No, you go. Okay, fine. Mine's really quick. I'm not even going to read much about it. This is in the Journal of Perianatology, but it is a correspondence. And I think the authors are of importance, Dr. Duncan and Dr. Lakshminarajimkha, who we've had on before. And so they, that's Dr. Satya. I'm trying to give him the respect of using his full name.

 

Ben Courchia MD (58:18.478)

Satyan is that person. Everybody knows him as Dr. Satyan.

 

Ben Courchia MD (58:27.438)

We're not doing a good job.

 

Daphna Barbeau (58:29.55)

But they are a part in, they play quite a role in the section of neonatal perinatal medicine, looking to talk about controversies in coding, controversies in billing, controversies in staff makeup and staffing models. So I think this is an interesting correspondence and it really basically talks about,

 

Ben Courchia MD (58:48.046)

Mm -hmm.

 

Daphna Barbeau (58:56.654)

coding for the NICU consultation and making sure that we should code with kind of these consultation codes and not our routine kind of daily codes that we use in the NICU, which probably happens quite a bit. And furthermore, if you're going to continue consulting,

 

over time, so seeing the patient more than once, that you can continue coding and billing for those services. So I wanted to draw people's attention to that. There are lots of questions about that, especially as every miniscule RVU is counted. So I thought people could take a look at that. They have this nice table that shows the consultation codes.

 

Ben Courchia MD (59:49.102)

Yeah, yeah.

 

Daphna Barbeau (59:51.982)

that are really based on medical decision making and time.

 

Ben Courchia MD (59:58.286)

Yeah. And I think it's critical. I mean, it's funny that I use the word critical and I mean to do that, sorry, but it's, it's very important whether you use a critical care consult versus a non -critical care consult code. And it's true for some of them, it may be just counseling more than consulting, but when you're going at the bedside of a 22, 23, 24 week or this is a critical care consult, there's, there's important decisions being made right there that you're discussing. So give it's, it's, it's one more piece to the edifice that.

 

Daphna Barbeau (01:00:02.094)

Hehehehe

 

Daphna Barbeau (01:00:07.47)

That's true too, yeah.

 

Ben Courchia MD (01:00:26.382)

Satyan and in this case Scott Duncan have been working on to try to say like this all goes back to how we as a unit justify our revenue our worth and maybe we can actually have Salaries and pay commensurate to the work that we do We have a great interview with Satyan on the podcast. I forget which episode number and Satyan will be talking at Delphi this year on Wednesday, September 25th. So looking forward to that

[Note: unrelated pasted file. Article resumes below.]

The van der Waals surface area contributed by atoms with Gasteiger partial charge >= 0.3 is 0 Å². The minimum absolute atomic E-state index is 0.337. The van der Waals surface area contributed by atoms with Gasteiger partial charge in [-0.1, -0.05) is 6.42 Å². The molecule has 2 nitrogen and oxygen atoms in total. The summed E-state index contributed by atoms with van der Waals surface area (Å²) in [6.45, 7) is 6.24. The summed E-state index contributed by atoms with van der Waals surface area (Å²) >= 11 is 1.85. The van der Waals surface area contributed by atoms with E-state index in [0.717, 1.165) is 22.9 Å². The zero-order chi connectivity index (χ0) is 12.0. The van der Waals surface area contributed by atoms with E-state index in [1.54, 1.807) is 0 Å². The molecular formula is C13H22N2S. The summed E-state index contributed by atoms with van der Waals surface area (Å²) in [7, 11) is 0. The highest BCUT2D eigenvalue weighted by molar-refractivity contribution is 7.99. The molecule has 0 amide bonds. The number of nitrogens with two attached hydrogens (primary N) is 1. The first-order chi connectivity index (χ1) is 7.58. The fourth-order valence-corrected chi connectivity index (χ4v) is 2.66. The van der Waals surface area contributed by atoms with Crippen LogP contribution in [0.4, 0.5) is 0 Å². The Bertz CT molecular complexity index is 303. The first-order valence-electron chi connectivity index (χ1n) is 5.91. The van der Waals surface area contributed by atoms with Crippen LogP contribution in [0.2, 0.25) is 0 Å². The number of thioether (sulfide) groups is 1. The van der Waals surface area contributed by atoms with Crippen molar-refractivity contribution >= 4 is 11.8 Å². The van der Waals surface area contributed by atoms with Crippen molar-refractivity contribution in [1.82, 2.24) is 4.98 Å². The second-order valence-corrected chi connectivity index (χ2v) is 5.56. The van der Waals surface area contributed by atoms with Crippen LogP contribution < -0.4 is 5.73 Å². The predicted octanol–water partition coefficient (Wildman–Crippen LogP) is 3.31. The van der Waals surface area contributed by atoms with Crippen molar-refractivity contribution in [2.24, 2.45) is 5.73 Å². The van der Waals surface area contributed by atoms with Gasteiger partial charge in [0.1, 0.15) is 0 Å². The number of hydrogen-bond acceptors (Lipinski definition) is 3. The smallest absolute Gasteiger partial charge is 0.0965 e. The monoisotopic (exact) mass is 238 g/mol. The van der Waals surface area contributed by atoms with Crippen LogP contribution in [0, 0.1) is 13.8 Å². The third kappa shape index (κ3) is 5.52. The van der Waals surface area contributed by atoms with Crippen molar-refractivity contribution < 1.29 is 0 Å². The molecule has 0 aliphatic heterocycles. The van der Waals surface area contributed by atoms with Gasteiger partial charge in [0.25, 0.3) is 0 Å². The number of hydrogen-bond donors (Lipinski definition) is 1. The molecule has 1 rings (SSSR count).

Daphna Barbeau (01:00:28.878)

Mm -hmm.

 

Ben Courchia MD (01:00:56.27)

Since we're talking about Florida, I saw this paper and I was like, we should talk about it because it's in German network open and it's called, well, I said Satya was coming to talk to us at Delphi, which is.

 

Daphna Barbeau (01:01:03.534)

Were we talking about Florida? Sorry, it is episode 131 that we had Dr. Seif.

 

Ben Courchia MD (01:01:13.998)

Thank you. So this paper is called Preterm and Early Term Delivery After a Heatwave in 50 US metropolitan areas. We are down here in Florida and we've had this heatwave and it's been hot, like more than it's been awful.

 

Daphna Barbeau (01:01:19.47)

Hmm hmm hmm hmm.

 

Daphna Barbeau (01:01:25.41)

We skipped winter entirely for the last two years.

 

Ben Courchia MD (01:01:29.038)

Yeah, but it's been it's usually warm down here, but this past what two weeks has been like you can't step outside. Yeah, awful. And so I saw this paper and I was like, this is an appropriate paper to read. The first author is Lindsay Darrow. And it's coming out of a group in the US. It's it's not really written by physicians. I think it's written by PhDs. So it's very technical in terms of weather and stuff. But I thought it was interesting because I think it it it informs on a few things.

 

Daphna Barbeau (01:01:32.814)

Yeah, yeah, it's faltering.

 

Ben Courchia MD (01:01:58.638)